What skill do you need as a junior trader in an investment bank? If any?

It was previously possible for traders working in investment banks to trade with the bank’s own money. They cannot do this anymore due to the ban in proprietary trading. They now just bring buyers and sellers together. Their work is however not easier. According to Anton Kreil, a former Goldman Sachs trader, now a trainer, investment bank jobs are boring. He claims that up to 80% of the banks’ business involves merely matching up buyers with sellers. Only 20% involves actual trading which, he claims, is mostly automated and no human skill is required.

Not all traders agree with Kreil. David Hesketh, formerly a Merill Lynch trader for Bank of America says junior traders at investment banks require as much skill as they did before. In addition to acting as agencies who match buyers to sellers, they are market makers, buying securities in anticipation of later selling to customers. This requires accurate judgment to know how much the client wants, and how much he can pay.

Hesketh says that when a trader is making a market, he will first have to work out the amount he would be willing to buy or sell the security at. He would then need to determine how much he would be ready to buy or sell at the given prices. “Bids” and “Offers” are the terms which market-makers use. An “Offer level” is also known as an “Ask level”. A “bid” is the money a trader is ready to pay for a security. The offer is what he is willing to get for the security. A person in the market is said to “hit” the trader’s bid when he wants to sell to a market-maker. One is said to “lift” an offer when he wants to buy from a market-maker. To run a “risk” or “position” occurs when a market maker buys from a market player in the hope that another person will lift his offer later.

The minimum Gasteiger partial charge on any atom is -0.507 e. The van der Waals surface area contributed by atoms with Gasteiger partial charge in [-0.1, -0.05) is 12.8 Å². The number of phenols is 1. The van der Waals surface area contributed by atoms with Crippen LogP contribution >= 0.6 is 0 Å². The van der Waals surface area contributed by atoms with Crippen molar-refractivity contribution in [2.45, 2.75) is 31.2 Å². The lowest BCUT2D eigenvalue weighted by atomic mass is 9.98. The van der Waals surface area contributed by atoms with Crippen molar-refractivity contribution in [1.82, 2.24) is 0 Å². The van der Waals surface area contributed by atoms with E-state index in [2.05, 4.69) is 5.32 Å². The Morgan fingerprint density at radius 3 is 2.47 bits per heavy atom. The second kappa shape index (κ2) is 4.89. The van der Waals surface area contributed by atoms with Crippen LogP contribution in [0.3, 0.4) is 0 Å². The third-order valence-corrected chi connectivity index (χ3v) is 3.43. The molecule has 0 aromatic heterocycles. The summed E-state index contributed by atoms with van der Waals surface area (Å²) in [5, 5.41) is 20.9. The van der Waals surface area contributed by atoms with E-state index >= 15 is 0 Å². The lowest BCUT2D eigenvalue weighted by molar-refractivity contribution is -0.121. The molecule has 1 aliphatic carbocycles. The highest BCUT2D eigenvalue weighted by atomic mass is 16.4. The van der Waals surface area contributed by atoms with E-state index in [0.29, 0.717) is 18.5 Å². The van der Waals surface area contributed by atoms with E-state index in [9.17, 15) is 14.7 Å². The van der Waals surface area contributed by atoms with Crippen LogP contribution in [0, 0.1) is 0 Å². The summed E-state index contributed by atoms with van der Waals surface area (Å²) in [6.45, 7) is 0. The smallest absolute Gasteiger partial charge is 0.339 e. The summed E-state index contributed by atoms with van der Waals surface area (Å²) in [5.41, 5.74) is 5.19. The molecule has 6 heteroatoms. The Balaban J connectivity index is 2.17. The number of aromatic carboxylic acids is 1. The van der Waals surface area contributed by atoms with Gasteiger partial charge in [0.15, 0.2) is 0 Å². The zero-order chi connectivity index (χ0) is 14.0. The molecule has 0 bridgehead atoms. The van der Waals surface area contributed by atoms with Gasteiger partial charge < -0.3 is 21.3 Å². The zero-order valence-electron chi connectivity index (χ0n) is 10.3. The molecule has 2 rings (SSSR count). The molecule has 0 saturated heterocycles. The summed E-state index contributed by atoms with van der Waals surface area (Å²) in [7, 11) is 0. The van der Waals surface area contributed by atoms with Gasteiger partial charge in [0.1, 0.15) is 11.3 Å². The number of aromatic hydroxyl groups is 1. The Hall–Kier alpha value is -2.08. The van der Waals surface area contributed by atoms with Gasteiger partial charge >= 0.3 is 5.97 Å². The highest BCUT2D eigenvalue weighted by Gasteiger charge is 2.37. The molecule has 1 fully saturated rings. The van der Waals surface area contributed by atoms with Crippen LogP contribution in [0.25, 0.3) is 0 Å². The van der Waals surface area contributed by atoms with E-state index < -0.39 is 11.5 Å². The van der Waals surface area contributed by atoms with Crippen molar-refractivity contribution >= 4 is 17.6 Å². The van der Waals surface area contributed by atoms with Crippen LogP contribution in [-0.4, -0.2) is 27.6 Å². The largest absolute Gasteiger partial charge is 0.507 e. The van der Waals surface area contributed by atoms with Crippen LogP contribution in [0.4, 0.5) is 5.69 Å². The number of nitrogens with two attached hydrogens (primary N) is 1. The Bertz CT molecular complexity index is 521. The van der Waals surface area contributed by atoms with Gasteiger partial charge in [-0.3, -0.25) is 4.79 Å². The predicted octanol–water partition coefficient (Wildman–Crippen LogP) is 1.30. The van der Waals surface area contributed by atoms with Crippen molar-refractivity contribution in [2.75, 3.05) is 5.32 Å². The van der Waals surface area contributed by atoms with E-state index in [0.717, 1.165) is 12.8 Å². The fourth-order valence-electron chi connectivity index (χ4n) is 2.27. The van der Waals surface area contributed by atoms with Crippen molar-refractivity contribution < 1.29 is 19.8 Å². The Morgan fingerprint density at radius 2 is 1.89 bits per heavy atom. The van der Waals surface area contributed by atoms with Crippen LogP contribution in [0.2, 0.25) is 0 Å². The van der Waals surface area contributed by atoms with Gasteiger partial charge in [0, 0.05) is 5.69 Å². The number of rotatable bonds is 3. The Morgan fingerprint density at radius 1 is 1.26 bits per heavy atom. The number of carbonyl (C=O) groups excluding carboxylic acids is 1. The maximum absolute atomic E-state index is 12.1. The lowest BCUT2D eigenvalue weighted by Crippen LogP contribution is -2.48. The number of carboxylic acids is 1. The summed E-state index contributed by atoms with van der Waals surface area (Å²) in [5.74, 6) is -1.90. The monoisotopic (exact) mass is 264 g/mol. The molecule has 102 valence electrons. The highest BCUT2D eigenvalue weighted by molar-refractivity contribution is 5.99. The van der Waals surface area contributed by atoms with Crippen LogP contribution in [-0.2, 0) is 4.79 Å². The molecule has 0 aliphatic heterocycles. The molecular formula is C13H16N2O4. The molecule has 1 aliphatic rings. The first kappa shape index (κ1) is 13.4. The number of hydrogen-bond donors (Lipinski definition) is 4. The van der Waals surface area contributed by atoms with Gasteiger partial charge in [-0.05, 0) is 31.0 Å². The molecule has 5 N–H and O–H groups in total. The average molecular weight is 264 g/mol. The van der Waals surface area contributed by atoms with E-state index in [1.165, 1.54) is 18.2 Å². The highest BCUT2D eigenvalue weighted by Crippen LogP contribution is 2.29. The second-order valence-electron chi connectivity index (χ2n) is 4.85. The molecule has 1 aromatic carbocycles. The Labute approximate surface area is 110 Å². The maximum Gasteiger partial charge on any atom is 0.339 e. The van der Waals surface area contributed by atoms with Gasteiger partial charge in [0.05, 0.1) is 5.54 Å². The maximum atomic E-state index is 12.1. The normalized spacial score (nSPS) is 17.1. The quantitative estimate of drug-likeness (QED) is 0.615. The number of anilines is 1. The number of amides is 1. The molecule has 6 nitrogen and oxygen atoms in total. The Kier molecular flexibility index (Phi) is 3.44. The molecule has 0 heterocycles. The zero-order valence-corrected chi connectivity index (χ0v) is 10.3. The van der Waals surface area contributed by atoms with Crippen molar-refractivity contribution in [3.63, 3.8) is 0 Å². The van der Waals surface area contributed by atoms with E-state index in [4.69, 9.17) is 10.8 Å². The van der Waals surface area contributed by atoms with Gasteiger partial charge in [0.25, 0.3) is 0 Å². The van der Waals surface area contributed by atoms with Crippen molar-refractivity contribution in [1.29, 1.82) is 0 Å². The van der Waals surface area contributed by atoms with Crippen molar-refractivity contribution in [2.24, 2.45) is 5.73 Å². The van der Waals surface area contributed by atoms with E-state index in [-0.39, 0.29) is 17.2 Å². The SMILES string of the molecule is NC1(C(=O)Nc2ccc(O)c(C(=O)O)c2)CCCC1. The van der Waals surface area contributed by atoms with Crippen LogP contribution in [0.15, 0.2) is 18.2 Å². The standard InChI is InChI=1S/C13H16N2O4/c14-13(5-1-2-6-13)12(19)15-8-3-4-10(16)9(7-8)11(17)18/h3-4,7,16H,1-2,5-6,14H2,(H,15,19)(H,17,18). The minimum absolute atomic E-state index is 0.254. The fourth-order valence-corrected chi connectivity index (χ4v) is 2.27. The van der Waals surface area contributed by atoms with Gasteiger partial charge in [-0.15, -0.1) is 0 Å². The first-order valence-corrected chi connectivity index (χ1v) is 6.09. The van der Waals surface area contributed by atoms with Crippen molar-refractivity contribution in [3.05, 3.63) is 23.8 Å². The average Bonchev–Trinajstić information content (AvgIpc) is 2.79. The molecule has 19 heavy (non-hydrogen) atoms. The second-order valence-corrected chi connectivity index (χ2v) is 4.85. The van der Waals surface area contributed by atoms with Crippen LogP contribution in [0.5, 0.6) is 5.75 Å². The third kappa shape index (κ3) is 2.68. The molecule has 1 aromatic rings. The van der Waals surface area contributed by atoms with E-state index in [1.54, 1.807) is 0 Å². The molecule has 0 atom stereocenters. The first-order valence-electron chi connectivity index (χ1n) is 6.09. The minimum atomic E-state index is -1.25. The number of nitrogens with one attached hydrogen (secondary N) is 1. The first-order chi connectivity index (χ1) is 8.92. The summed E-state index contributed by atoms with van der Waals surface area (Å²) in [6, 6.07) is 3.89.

Traders can decide when to release a position to the market. It is not always sensible to offload a position on acquisition. It is uncommon to have two clients hitting your bid and lifting your offer simultaneously so one might have to hold on to the risk. The duration you hold the risk depends on liquidity and complexity of the security. Highly liquid products such as currency pairs can be held for seconds while complex securities may take weeks.

Regulations such as the Volcker rule complicate matters. The rule defines what is proprietary trading (Betting with banks’ money), and market-making (assisting the bank’s clients to buy and sell assets). The rule sometimes forces traders to close their position at a loss. To succeed as a market-maker, one needs to always have an opinion on price and demand of a product and understand how it is traded, its liquidity, and how long he has to hold it. This is said by Will De Lucy, co-founder at Amplify Trading, trainers and trade simulators run for big banks. De Lucy adds that, while as a trader you only have to know how and why a product price is moving, as a market-maker you have to understand the extra complexity of how to unwind the trade. Hesketh concludes that it’s incorrect to say no skills are required at banks. He claims that if possible, banks would prefer robots since they do not require desks, computers, and pensions.

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